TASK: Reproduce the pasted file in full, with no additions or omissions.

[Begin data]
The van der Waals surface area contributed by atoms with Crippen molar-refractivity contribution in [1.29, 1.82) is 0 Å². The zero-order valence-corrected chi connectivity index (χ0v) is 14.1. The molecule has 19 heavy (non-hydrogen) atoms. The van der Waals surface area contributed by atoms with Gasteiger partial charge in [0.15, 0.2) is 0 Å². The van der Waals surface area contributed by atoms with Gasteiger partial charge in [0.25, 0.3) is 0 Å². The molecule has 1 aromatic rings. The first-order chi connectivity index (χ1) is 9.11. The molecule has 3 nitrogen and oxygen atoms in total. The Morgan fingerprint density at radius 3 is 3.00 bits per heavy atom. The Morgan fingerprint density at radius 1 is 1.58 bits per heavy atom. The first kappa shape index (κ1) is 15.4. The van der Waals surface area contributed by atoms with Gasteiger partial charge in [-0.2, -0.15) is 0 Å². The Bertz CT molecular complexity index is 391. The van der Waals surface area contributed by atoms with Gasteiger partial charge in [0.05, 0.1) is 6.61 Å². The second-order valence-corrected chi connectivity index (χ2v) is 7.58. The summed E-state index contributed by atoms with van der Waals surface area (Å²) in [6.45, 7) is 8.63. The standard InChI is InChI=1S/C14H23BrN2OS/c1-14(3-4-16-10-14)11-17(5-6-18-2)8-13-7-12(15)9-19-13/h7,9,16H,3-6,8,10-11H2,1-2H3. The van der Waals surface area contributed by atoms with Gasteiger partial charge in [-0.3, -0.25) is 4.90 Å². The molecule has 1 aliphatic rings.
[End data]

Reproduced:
The van der Waals surface area contributed by atoms with Crippen molar-refractivity contribution in [1.29, 1.82) is 0 Å². The zero-order valence-corrected chi connectivity index (χ0v) is 14.1. The molecule has 19 heavy (non-hydrogen) atoms. The van der Waals surface area contributed by atoms with Gasteiger partial charge in [0.15, 0.2) is 0 Å². The van der Waals surface area contributed by atoms with Gasteiger partial charge in [0.25, 0.3) is 0 Å². The molecule has 1 aromatic rings. The first-order chi connectivity index (χ1) is 9.11. The molecule has 3 nitrogen and oxygen atoms in total. The Morgan fingerprint density at radius 3 is 3.00 bits per heavy atom. The Morgan fingerprint density at radius 1 is 1.58 bits per heavy atom. The first kappa shape index (κ1) is 15.4. The van der Waals surface area contributed by atoms with Gasteiger partial charge in [-0.2, -0.15) is 0 Å². The Bertz CT molecular complexity index is 391. The van der Waals surface area contributed by atoms with Gasteiger partial charge in [0.05, 0.1) is 6.61 Å². The second-order valence-corrected chi connectivity index (χ2v) is 7.58. The summed E-state index contributed by atoms with van der Waals surface area (Å²) in [6.45, 7) is 8.63. The standard InChI is InChI=1S/C14H23BrN2OS/c1-14(3-4-16-10-14)11-17(5-6-18-2)8-13-7-12(15)9-19-13/h7,9,16H,3-6,8,10-11H2,1-2H3. The van der Waals surface area contributed by atoms with Gasteiger partial charge in [-0.3, -0.25) is 4.90 Å². The molecule has 1 aliphatic rings.